Michael Wilford, former partner of James Stirling and highly respected professor of architecture, died on March 10 at the age of 84. From early in his career, Wilford’s professional life in architecture was largely determined by his relationship with Stirling, arguably the most important British architect of the 20th century. In 1960, a 22-year-old Wilford joined Stirling and James Gowan in practice, and three years later when Gowan and Stirling parted ways due to creative differences, Wilford went with Stirling. Dismissed later as simply an enabler of Stirling’s flights of fancy, he was much more. As relayed to RECORD, it was said by a member of staff at Stirling and Gowan “whoever got Michael would have progressed.”
Wilford, 12 years younger than Stirling, helped organize the small practice with patience and humor, becoming a partner in 1971. According to staff who worked at Stirling Wilford & Associates at the time, the office was run more like a studio than a corporate practice, with Wilford guiding it through the difficult delivery of the technically ambitious Faculty of History at Cambridge University (1968) and the Florey Building in Oxford (1971). Wilford was also instrumental in navigating the practice through the economic downturn that followed those British projects, which were critically acclaimed but did not leave behind happy clients.
Wilford is rarely given credit for moving the practice from the design of buildings at suburban university campuses in Britain to new building types. The Neue Staatsgalerie in Stuttgart (1984), was not only a move away from the United Kingdom, it is also a move into a historical urban core. This project, arguably the practice’s finest, and others like it generated a new revenue stream for Stirling Wilford & Associates and offered an opportunity for Stirling to use his compendious knowledge of architectural history, taking the practice in a new historically literate and contextual direction—a more profound and thorough take on Postmodernism than many thought possible.
Ironically, one of the reasons Wilford’s role in the practice is often underplayed or misunderstood is that Stirling and Wilford resisted apportioning specific credit for different aspects of the practice. They were both adamant that the nature of their creative and professional partnership—indeed the nature of the wider practice to which architects such as Laurence Bain and Russell Bevington also contributed—could not be easily divided. “It’s difficult to divide people’s contributions to particular buildings,” explained Wilford in a contribution to the 1986 documentary Stirling, directed by Michael Blackwood. “It’s not possible to carve [them] up.”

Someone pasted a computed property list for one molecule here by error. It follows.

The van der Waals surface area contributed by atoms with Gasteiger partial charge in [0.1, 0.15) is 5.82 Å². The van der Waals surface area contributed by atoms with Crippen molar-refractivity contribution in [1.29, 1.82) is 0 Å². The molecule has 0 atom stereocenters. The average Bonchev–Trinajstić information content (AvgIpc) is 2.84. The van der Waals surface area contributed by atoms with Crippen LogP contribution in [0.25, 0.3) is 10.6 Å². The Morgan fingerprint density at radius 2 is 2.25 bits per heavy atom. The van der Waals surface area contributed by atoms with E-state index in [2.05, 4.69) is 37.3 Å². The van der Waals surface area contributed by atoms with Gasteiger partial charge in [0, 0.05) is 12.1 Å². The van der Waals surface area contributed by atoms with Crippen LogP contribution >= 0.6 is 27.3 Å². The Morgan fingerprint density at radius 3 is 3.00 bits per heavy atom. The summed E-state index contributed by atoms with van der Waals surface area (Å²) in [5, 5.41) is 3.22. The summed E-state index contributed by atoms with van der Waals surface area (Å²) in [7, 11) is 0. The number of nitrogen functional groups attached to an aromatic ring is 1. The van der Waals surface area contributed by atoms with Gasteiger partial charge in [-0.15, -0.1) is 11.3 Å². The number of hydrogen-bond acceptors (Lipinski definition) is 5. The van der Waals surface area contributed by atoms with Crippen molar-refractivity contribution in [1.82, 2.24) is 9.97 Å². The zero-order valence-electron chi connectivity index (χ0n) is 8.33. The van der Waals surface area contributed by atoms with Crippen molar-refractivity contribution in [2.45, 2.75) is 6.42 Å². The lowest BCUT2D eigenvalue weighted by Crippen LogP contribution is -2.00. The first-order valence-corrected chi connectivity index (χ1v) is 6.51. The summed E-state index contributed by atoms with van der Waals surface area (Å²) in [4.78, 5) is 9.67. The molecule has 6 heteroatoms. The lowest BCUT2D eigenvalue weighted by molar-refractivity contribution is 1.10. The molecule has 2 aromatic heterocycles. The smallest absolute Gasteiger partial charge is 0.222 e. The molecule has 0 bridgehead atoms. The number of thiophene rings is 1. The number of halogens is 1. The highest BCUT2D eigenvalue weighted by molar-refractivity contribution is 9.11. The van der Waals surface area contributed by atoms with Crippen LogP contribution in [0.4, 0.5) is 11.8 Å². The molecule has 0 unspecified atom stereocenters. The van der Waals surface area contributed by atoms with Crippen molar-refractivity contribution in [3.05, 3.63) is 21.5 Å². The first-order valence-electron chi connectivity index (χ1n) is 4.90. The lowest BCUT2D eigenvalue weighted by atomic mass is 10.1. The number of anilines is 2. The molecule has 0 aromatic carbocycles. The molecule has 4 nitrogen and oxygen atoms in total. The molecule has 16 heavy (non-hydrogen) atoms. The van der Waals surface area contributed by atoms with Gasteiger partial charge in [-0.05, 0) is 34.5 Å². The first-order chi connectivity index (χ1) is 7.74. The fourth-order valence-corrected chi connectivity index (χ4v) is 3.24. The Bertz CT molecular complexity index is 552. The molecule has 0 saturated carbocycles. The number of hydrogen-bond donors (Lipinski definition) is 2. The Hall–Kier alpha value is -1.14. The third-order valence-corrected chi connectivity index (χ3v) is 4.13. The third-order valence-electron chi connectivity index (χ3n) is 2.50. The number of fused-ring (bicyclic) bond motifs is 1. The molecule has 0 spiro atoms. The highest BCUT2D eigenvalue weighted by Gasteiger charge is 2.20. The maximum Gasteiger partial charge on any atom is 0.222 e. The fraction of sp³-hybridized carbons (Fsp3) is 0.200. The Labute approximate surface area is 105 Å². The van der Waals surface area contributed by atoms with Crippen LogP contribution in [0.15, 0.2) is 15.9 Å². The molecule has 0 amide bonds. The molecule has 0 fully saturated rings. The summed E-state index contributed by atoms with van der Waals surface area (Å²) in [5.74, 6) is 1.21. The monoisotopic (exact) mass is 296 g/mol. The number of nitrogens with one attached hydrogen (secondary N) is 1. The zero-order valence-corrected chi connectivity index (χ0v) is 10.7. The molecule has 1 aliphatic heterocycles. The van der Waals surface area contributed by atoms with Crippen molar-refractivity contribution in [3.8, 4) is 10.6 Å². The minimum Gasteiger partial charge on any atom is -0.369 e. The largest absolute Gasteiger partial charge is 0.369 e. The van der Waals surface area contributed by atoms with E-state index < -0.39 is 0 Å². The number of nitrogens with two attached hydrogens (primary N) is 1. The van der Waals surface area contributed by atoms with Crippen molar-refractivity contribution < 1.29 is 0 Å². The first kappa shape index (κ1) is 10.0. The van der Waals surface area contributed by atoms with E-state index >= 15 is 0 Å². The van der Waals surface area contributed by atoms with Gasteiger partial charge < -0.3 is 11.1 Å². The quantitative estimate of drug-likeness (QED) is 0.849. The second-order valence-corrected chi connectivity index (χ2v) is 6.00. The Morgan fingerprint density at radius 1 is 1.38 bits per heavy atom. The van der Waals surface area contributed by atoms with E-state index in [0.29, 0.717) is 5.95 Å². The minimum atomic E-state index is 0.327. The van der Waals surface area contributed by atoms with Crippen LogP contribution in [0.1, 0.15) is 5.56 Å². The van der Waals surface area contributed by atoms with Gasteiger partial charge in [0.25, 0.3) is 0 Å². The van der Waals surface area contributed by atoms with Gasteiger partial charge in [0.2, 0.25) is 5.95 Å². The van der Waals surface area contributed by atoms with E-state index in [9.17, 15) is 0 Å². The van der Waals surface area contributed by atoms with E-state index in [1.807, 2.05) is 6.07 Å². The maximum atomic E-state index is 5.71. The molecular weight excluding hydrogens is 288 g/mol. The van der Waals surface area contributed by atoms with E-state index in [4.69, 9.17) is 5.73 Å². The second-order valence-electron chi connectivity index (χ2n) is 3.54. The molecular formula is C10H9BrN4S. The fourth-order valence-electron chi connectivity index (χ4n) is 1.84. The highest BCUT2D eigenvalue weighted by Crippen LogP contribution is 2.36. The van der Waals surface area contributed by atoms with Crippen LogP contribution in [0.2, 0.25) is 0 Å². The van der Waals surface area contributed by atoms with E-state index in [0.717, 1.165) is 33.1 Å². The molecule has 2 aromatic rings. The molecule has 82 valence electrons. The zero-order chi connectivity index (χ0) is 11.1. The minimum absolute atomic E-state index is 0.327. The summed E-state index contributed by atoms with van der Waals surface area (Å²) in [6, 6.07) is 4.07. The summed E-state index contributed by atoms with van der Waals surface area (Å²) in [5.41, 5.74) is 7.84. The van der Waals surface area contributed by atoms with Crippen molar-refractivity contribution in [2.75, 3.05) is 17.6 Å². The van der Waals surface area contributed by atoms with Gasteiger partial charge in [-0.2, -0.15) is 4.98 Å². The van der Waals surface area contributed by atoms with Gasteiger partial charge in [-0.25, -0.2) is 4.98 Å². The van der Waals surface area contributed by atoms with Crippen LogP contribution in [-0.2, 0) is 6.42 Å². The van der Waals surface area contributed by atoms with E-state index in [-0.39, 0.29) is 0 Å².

The Neue Staatsgalerie in Stuttgart by Stirling Wilford & Associates (1977–1983). Photo by Photofires, Shutterstock
Marco Iuliano, an Italian architect teaching at the University of Liverpool School of Architecture, is curator of the traveling exhibition Doodles: thinking and drawing architecture at Stirling Wilford and Associates. Opening at the Irish Architectural Archive in Dublin at the end of May, the show examines the architecture of Stirling and Wilford but also the nature of the practice. “Stirling and Wilford were in many ways like a single brain; the right and the left parts,” Iuliano says. “A human can’t work properly without both and it was the same with the practice. Jim was perhaps more of a creative mind but to deliver great architecture, you need someone like Michael, otherwise it doesn’t work.”
The Lowry, a theater complex in Salford, Greater Manchester, by Michael Wilford (2000). Photo by Debu55y, Shutterstock
Wilford’s role grew as the practice matured. Although the mixed critical reception of the Arthur M. Sackler Museum at Harvard University (1985) may have in the short-term colored the practice’s work in the United States—largely on university campuses—the subtlety and generosity of work such as the additions to and renovation of the Rice University School of Architecture (1981), which Wilford carefully stewarded, have been acknowledged with time. As contextualism is increasingly applauded today, the rest of the firm’s work in the United States—at the University of California, Irvine (1988) and Cornell University (1989)—has grown in reputation. Wilford’s role in these projects was key.
After Stirling died unexpectedly in 1992, Wilford continued to deliver work begun with his erstwhile partner for several more years. This ostensibly solo work was still in thrall to Stirling. He won the RIBA Stirling Prize in 1997, named after his former partner, for the Stuttgart Music School, which was a close interpretation of their shared original proposal. When he tried to tack away from Stirling’s original intentions as with the Lowry Centre (2000) in Manchester his work lacked coherence. Wilford generally struggled to find a model for practice that matched the professionally intimate yet intellectually expansive one he had created and shared with Stirling.
1997 Stirling Prize-winning Stuttgart Music School by Stirling Wilford & Associates. Photo by Priesler, Shutterstock
During this time, Wilford put much of his energy into teaching, and variously held posts at institutions including Harvard, Rice, Yale University, the University of Cincinnati, McGill University, the Architectural Association in London, the University of Liverpool, and the University of Sheffield. His generosity and inquiring intellect were admired and appreciated by fellow staff and students alike. Along with his prowess as a teacher, his role in architectural history, particularly in the subtle ways he adapted the Modernist credo to a new world, shouldn’t be overlooked.